The Miz Medley had some good things (Eddie Redmayne proves to be a shockingly good singer, and anyone with proper hearing can tell Samantha Banks sings better than Anne Hathaway and should be a star).  Hearing Russell Crowe briefly was also good, so I guess that should be a highlight too (if only because we were spared Crowe's growl).  The bad thing is that we got only a brief clip of Suddenly, the Oscar-nominated song, rather than hearing the whole thing.    

I may be taller than Mark Ruffalo & Jeremy Renner,
and I'm 5'8".

Few presenters seemed like they were having a good time.  Paul Rudd & Melissa McCarthy were made to look unfunny (well, sometimes they can be, but their Best Animated Short and Feature presentation was embarrassing), and the five Avengers looked confused (which is usually Chris Evans' normal look, but I digress).  It does seem to solidify that Renner might have no real sense of humor.

As we know, some of the winners were already expected, but what they did or wore was not.  At the top of horrifying choices was Anne Hathaway's entire appearance.  First, her Oscar clip consisted of I Dreamed A Dream (verifying my view that her one big showstopping song is the only thing anyone remembers from her performance), but dear God I could not focus on anything other than her nipples.

She showed us her boobs...
In what could only be one of the worse coincidences in Oscar history, Anne Hathaway accepts her Best Supporting Actress Oscar in a dress where her nipples were clearly visible after the show opens with a song about women (including Hathaway) bearing their breasts.  I had to rewatch her acceptance speech because frankly I kept focusing on the indentations her nipples were leaving on her gown.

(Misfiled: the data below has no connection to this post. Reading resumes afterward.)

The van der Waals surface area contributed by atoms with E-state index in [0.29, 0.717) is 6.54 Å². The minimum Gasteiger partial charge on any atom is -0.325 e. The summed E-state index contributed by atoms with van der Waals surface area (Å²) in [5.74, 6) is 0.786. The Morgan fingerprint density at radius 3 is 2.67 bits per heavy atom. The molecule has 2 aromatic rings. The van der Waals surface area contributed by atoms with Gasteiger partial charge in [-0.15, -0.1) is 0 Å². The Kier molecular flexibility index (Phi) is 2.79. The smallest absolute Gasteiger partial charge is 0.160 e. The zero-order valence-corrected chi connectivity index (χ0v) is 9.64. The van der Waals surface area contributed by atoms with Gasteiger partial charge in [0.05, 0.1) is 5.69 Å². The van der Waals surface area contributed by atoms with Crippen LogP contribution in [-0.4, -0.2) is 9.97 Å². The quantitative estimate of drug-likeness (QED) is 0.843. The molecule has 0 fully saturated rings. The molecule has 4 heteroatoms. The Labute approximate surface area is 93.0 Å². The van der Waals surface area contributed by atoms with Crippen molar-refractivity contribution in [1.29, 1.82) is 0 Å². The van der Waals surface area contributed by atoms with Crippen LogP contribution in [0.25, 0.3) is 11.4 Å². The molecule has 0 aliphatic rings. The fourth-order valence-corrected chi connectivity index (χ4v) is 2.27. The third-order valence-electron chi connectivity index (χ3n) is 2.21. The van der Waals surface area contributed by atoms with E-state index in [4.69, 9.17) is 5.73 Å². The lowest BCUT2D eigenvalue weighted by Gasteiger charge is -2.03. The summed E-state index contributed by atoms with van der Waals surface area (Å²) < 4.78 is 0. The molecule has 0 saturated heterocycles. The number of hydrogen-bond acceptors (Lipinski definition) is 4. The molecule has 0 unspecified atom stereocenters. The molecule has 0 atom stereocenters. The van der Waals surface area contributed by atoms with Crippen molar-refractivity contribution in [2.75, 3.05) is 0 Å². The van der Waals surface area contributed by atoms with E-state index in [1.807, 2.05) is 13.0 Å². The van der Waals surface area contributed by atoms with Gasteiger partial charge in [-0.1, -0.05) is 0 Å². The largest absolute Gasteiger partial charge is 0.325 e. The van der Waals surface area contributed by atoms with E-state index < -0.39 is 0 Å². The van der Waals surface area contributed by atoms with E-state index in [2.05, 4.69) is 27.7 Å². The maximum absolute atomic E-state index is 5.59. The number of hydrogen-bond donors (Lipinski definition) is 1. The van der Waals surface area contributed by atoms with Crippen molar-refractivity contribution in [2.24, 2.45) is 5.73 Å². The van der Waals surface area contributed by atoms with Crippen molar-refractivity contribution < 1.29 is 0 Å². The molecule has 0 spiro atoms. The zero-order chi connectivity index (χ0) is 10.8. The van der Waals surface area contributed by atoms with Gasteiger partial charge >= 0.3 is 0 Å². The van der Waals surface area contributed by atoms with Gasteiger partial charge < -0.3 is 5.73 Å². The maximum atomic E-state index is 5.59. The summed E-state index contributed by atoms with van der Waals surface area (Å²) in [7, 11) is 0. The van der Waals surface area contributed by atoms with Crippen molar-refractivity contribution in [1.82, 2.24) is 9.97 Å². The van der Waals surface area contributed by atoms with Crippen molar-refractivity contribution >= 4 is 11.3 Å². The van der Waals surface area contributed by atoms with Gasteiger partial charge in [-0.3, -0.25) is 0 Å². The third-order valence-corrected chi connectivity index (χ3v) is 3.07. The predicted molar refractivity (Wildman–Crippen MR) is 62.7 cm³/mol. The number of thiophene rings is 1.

I'm sorry, Annie, but I couldn't focus on how one song got you an Oscar.  I was too focused on your nipples. 

Congratulations, QT. You get an Oscar
for writing "ni---r" 112 times...

In terms of biggest disappointment, it has to be the much-vaunted James Bond 50th Anniversary tribute.  It was the epitome of the bad clip reel, with nothing that spoke of what has made the James Bond series so popular and in some cases, so good.  No mention of Nobody Does It Better or For Your Eyes Only, or the glories that are the Bond Girls (where was Pussy or Honey Rider or Tiffany Case or Xenia Onatopp) or those great Villains like Blofeld or Goldfinger.  If you can't find room in a Bond tribute for Rosa Klebb's shoe-blade, you can't call yourself a respectable James Bond Tribute.

Adele, let me show you what a
REAL Bond Song sounds like.

However, it lead to one of the three highlights of the evening.  76-year-old Dame Shirley Bassey emerged at the end of the Bond Clip Reel to belt out her signature song (and damn the other critics, the BEST Bond Song Ever), Goldfinger (sorry, Adele, but to quote your song, when it comes between you and Shirley Bassey, you're "a million miles and poles apart").

Granted, we can't expect a 76-year-old to have the force she had almost half a century ago.  However, for her age she is remarkable, and that last note puts Miss Adkins' bombastic warbling to shame.  It is also curious that the producers didn't go for the obvious segway from the Bond Clip Reel to having Adele sing Skyfall.  After all, isn't Skyfall suppose to be the Greatest Song Ever Written in the History of Mankind (how can Skyfall be mentioned in the same breath as those crappy, forgettable winners like Over The Rainbow or White Christmas)?  I am the only one who thinks Skyfall is The Funeral Theme for The Dark Bond Rises, but I'm left scratching my head.  Here, at what is suppose to be this great tribute to 007, no one picked the "greatest Bond Theme in history".  Instead, they went with the never-nominated Goldfinger

Curious that.  

However, I am convinced that despite what my brother critics say, it's Goldfinger, it's For Your Eyes Only, it's Live and Let Die, it's Nobody Does It Better from The Spy Who Loved Me, and probably A View to A Kill that will be remembered as definitive Bond Themes fifty years from now, not Skyfall.   Five years, ten years, twenty-five years hence, people will still be able to hum or sing all those songs but won't be able to recall a note from Skyfall.